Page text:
Just before Thanksgiving, a Turkish teaching and research facility will operate on the campus of Iowa State University, the first of its kind in the United States.
Dawn Koltes of the ISU Animal Science Department says it’s a joint project with industry to improve the way they work.
“What’s really cool about this building is that the growers wanted to understand some basic questions they had about management practices, even some of the feed and feed additives that are on the market,” says Koltes.
She says producers don’t have to use their own herds to test different practices because the ISU conducts the testing. There is another benefit of having a turkey lab to demonstrate the process. “The other thing that’s really needed here, as in most of our livestock sectors or even agriculture in general, is the need to improve understanding of where the food is coming from and to find some sort of work stream or pool of work for that next generation,” she says. Koltes says they will do that by encouraging the public and groups to visit and see how things work.
“Because we have viewing windows in our so-called vestibule area, and that is a public space. So people can come in and even go in now and see the Polts as they are around them,” says Koltes. “We have a beautiful mural on the wall that Greta Irwin, of the Iowa Turkey Federation, and Morgan Pothoven, also of the Iowa Turkey Federation, put together to explain what the turkey industry is and what it means to the state of Iowa.”
She says they set up a few things for visitors to understand the growth process. “What shall we see when we start looking at these birds? What should we hear when we listen to these birds, and what should we look for? And so we have these questions so that when you’re at the window, you can ask yourself,” she says. “And then not only do we have it on the outside, but we also have it on our breeder fattening side, where these birds are taken to when they’re about five or six weeks old.”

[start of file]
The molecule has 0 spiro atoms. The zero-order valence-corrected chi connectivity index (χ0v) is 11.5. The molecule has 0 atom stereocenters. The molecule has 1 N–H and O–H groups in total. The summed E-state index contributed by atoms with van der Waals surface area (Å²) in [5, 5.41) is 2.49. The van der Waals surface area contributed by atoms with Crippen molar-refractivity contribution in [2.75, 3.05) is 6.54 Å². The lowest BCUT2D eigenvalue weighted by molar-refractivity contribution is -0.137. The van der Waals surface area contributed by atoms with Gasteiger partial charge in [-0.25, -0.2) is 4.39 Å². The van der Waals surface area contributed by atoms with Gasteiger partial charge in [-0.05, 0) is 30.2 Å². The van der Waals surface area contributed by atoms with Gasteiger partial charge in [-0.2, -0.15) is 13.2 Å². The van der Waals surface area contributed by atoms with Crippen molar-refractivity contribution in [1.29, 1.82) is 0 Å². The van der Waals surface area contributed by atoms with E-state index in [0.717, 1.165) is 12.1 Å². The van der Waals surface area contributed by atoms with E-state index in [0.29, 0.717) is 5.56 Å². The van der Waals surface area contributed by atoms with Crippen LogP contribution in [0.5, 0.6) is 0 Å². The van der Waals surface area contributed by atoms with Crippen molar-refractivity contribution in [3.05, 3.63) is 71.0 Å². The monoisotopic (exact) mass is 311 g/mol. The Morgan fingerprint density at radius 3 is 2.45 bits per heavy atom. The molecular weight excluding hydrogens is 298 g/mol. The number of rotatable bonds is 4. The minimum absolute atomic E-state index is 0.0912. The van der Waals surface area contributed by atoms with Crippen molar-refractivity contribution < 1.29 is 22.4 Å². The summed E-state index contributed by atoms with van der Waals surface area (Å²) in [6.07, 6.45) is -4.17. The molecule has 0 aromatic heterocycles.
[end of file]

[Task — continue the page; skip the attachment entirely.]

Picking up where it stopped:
The research will cover a variety of issues faced by the industry. “Microbes and diseases that we know harm our birds – or even on the human side. So salmonella would be one that the birds can harbor, but then don’t necessarily have an immune response to it, but unfortunately we do,” says Koltes.
You will also look at new technologies such as air handlers and other things that can affect the health of the turkeys. “How do we maximize our water vaccination strategies? How do we provide supplements in feed or water? For example, you can fill in electrolytes in the event of heat stress,” says Koltes. “So, just like when we get hot and sweaty and we’ve been working out, we take a Gatorade or some other liquid that has electrolytes in it. We’re trying to ask the same things, does it really help turkey production? So is it worth spending the money to put that in the water pipes?”
There are classrooms where animal science students can work and study some of these subjects. The facility is named Balloun Turkey Teaching and Research Facility after the main donor, Julia Balloun. It was inaugurated in May 2022 and the first batch of turkey poults was recently delivered.